Cynthia Ozick, who otherwise admired your craft, leveled two critiques in a recent New York Times Book Review. The first was that no evidence exists that Varian Fry was gay, which his own son wrote in to contradict. Why do you think his homosexuality is still a matter of tension even for his admirers?
It’s surprising to me—though perhaps it shouldn’t be—that in 2019, anyone would take issue with the idea of a Holocaust hero being gay. Or that anyone might refer to a gay relationship in the forties as embodying “the glamour of the homoerotic,” to use Ozick’s term—one with unfortunate resonance when used in reference to a time when Hitler was sending gay men and women to concentration camps. Richard Plant’s book, The Pink Triangle, is an illuminating text on the subject. Why does the prejudice still exist? Maybe it’s an issue of milieu. Ozick belongs to Fry’s generation, and her views originated at a time when the idea of a gay hero would have been impossibly transgressive. But other readers in their nineties have responded to The Flight Portfolio’s core relationship with acceptance and warmth. Is the problem, then, one of information—that a reviewer, engaging with a novel’s subjects for only a few weeks, might not have access to the novelist’s research materials, and might therefore make an innocent claim of violated history? Yet there’s a comprehensive bibliography in my author’s note, which Ozick quotes in her review. Many of those works can be downloaded in seconds on sites like Google Play, and term-searched. Perhaps the problem, then, is simply that we have so few analogues for heroes like Fry. Before the fifties, gay men and women couldn’t write openly about their experiences for fear of persecution or death. In that way, a vital swath of history disappeared. But a novel can reach beneath the surface of the historical record to recapture lost lives and lost truths, and to detail the inner workings of human minds, particularly those that have been forced to hide. One of fiction’s superpowers is to create empathy for those who are persecuted. It seems reasonable to imagine that those whose personal or family history involves the Holocaust might be particularly sensitive to that fact.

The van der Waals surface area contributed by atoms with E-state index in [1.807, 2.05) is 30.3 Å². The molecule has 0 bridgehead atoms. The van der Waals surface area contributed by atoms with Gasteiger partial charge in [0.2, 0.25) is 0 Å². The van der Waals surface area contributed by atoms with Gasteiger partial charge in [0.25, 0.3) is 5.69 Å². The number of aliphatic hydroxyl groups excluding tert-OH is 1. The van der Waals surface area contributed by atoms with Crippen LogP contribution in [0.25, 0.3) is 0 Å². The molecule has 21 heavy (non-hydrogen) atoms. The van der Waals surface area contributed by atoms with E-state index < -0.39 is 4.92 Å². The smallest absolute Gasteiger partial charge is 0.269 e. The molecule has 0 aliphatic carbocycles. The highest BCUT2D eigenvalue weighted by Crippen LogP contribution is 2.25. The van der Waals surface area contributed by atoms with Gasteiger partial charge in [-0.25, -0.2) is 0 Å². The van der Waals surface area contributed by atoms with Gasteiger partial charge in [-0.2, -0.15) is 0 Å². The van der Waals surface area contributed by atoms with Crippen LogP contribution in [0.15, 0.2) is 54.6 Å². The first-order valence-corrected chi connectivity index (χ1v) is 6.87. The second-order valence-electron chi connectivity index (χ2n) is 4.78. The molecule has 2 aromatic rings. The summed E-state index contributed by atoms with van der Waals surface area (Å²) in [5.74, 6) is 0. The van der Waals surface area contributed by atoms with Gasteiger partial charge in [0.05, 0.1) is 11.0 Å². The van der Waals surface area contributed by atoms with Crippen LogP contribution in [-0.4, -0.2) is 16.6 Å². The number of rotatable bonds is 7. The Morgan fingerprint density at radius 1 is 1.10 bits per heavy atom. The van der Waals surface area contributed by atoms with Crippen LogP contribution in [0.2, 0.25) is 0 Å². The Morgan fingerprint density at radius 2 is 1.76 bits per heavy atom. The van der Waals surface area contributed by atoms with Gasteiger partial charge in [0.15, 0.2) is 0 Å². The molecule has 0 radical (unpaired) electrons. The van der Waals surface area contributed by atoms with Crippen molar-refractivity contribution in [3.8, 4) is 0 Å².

Ozick’s second critique was the blurring of facts when writing about World War II. Why do you think the subject is so sensitive?
Ozick wrote in a 1999 essay in Commentary, “When a novel comes to us with the claim that it is directed consciously toward history, that the divide between history and the imagination is being purposefully bridged … then the argument for fictional autonomy collapses, and the rights of history can begin to urge their own force.” This is particularly urgent, Ozick argues, in regard to the Holocaust. “What is permissible to the playfully ingenious author of Robinson Crusoe—fiction masking as chronicle—is not permitted to those who touch on the destruction of six million souls, and on the extirpation of their millennial civilization in Europe.” The Holocaust still exists within living memory, and yet there are those who deny that it happened, or who mitigate the horror of its facts. Acts of persecution exist, and anti-Semitism exists, and nationalist governments exist. A forgetting of history is an invitation to its repetition. But it’s important to distinguish, as Fry’s son James does in his eloquent letter to the Times, between Holocaust denialism and the accurate portrayal of a historical figure as gay.